MikeB

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Re: All-in and subsequent betting
« Reply #9 on: July 09, 2010, 03:14:58 PM »
Are you saying that in a NL with blinds of 500/1000 that a player going all-in for 500 can not be raised to 1000? If not, why not?
In no limit, it's a convention that each action is a complete action, not subject to being "completed" as in a limit game. So, if blinds are 500/1000, and a player opens for an "all-in wager" of 500, then you cannot "complete" it to 1000. You have to either smooth call it, or put in a full raise of at least 1000 more for a total of 1500. Background on this convention can be found at:  http://www.homepokertourney.com/roberts-rules-of-poker.htm#SECTION_14_-_NO_LIMIT_AND_POT-LIMIT There are several paragraphs on the topic. See para 5 'Completing the bet" and Para 2 which has a good example using 50/100 blinds where a player goes all in for 20.
I don't know why we don't use the 50% rule in NL. It is so much easier to understand.
As it stands now the 50% rule is for a player who puts out a non-verbal set of mixed denomination chips that is less than the full required amount. If it's above 50% then he's got to make it a full raise, if not, it's just a call. As of the last summit, non-verbal overbets were sorted out so that: a) a single overchip is a call; b) multiple chips of same denomination go to the multiple chip rule 33; c) multiple chips of mixed denominations go to the 50% rule. See TDA rules 32 and 33.
the player that checked prior to the initial bettor will always have a reraise option open when the bet returns to them.
The betting around the table starts with a particular player, in board games with a blind it's the first live player to the left of the button. If that player checks, they've acted for this round, a check is considered action. Let's say the next live player goes all-in for less than the full minimum, any player to his left who hasn't yet acted can either smooth call it or raise it (with a full raise, not a completion), but any player to his right who's already acted can only smooth call because the underbet doesn't re-open the betting for players who've already acted.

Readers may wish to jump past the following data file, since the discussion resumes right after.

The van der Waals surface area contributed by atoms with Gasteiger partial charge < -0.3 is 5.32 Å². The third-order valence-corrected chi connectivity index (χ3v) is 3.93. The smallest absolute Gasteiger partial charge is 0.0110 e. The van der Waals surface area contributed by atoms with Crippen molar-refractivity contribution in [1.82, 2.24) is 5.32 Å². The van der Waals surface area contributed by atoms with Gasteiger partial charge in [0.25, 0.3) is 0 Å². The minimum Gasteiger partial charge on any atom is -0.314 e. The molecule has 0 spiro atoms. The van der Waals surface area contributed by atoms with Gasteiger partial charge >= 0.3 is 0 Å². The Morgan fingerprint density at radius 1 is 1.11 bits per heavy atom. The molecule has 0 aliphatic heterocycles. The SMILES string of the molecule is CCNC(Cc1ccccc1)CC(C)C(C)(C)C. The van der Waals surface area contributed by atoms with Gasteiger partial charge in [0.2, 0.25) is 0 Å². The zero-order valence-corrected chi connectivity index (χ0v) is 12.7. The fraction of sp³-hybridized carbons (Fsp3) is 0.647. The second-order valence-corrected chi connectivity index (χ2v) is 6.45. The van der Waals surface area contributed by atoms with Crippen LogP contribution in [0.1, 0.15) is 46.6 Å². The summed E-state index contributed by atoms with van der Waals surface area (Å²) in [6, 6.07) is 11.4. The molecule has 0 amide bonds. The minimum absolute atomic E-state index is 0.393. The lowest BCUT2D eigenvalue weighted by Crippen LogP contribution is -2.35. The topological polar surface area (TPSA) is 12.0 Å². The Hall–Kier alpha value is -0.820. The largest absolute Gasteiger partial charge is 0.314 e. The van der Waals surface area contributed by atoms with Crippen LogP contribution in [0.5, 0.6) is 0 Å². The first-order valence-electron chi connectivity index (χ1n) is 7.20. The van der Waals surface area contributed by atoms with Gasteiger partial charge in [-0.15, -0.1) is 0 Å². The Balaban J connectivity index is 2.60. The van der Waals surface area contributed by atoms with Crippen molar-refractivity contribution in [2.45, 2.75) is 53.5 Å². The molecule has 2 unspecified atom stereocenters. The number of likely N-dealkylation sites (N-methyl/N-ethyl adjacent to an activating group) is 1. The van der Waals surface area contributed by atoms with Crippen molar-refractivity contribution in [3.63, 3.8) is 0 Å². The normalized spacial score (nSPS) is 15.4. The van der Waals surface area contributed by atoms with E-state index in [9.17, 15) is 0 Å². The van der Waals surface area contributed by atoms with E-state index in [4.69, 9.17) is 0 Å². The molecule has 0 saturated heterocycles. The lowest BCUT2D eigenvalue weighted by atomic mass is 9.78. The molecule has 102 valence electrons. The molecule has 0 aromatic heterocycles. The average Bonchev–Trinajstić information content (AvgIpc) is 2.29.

Nick C

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Re: All-in and subsequent betting
« Reply #10 on: July 09, 2010, 03:45:51 PM »
Mike,

 I don't know about the smooth call. I'm refering to a situation that I have explained many times without a convincing answer. After the flop, Player A checks, and a Player B bets the minimum and Player C goes all-in for less than a full raise. According to Rule #31, Player A can only call because he has already acted by checking, correct? He has to be allowed a re-raise because he is raising the original bettor, not the all-in. I understand what the rule is trying to say, however, the way it is written, it is incorrect.

Nick C

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Re: All-in and subsequent betting
« Reply #11 on: July 10, 2010, 05:57:06 AM »
Mike and Tim
 I looked at Roberts Rules and I will list that section so all of the members can follow what we are discussing;
NO-LIMIT RULES
1. The number of raises in any betting round is unlimited.

2. The minimum bet size is the amount of the minimum bring-in, unless the player is going all-in. The minimum bring-in is the size of the big blind unless the structure of the game is preset by the house to some other amount (such as double the big blind). The minimum bet remains the same amount on all betting rounds. If the big blind does not have sufficient chips to post the required amount, a player who enters the pot on the initial betting round is still required to enter for at least the minimum bet (unless going all-in for a lesser sum) and a preflop raiser must at least double the size of the big blind. At all other times, when someone goes all-in for less than the minimum bet, a player has the option of just calling the all-in amount. If a player goes all-in for an amount that is less than the minimum bet, a player who wishes to raise must raise at least the amount of the minimum bet. For example, if the minimum bet is $100, and a player goes all-in on the flop for $20, a player may fold, call $20, or raise to at least a total of $120.
You were correct and I WAS WRONG. I want to apologize to Tim for the answer I gave him for his question #3. According to RROP in order to raise an all-in player that bets less than the minimum, theraise options to remaining players must be at least the minimum plus the size of the all-in. Example; post flop, blinds 500/1000, Player A goes all-in for 500, options to next player are; fold, call 500 or raise AT LEAST the full bring-in amount of 1000 total to 1500. I am still having a bit of a problem with some of the wording in RROP in the last sentence, when it makes reference to a player going all-in on the flop. I'm assuming they mean after the flop. It would be more clear if they worded it that way, so there is no wondering if it refers to pre-flop instead.

NiclasG

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Re: All-in and subsequent betting
« Reply #12 on: September 15, 2010, 02:38:27 AM »
I cant se how this can be correct , or even a problem in this situation?

"Example; post flop, blinds 500/1000, Player A goes all-in for 500, options to next player are; fold, call 500 or raise AT LEAST the full bring-in amount of 1000 total to 1500."

If player A moves allin with an amount less then full bet,the options for the next player must be, following the rules of making fullbets , unless your allin, so next player can Call ,that means minimum of BigBlind i.e 1000 (there will be a sidepot,if another player also calls) or raise, and the raise must be also minimum the full raise to 2000, or fold. whatever happends when the players act after the allin player doesnt really matter cause the betting cant be opened again by the allin player anyhow.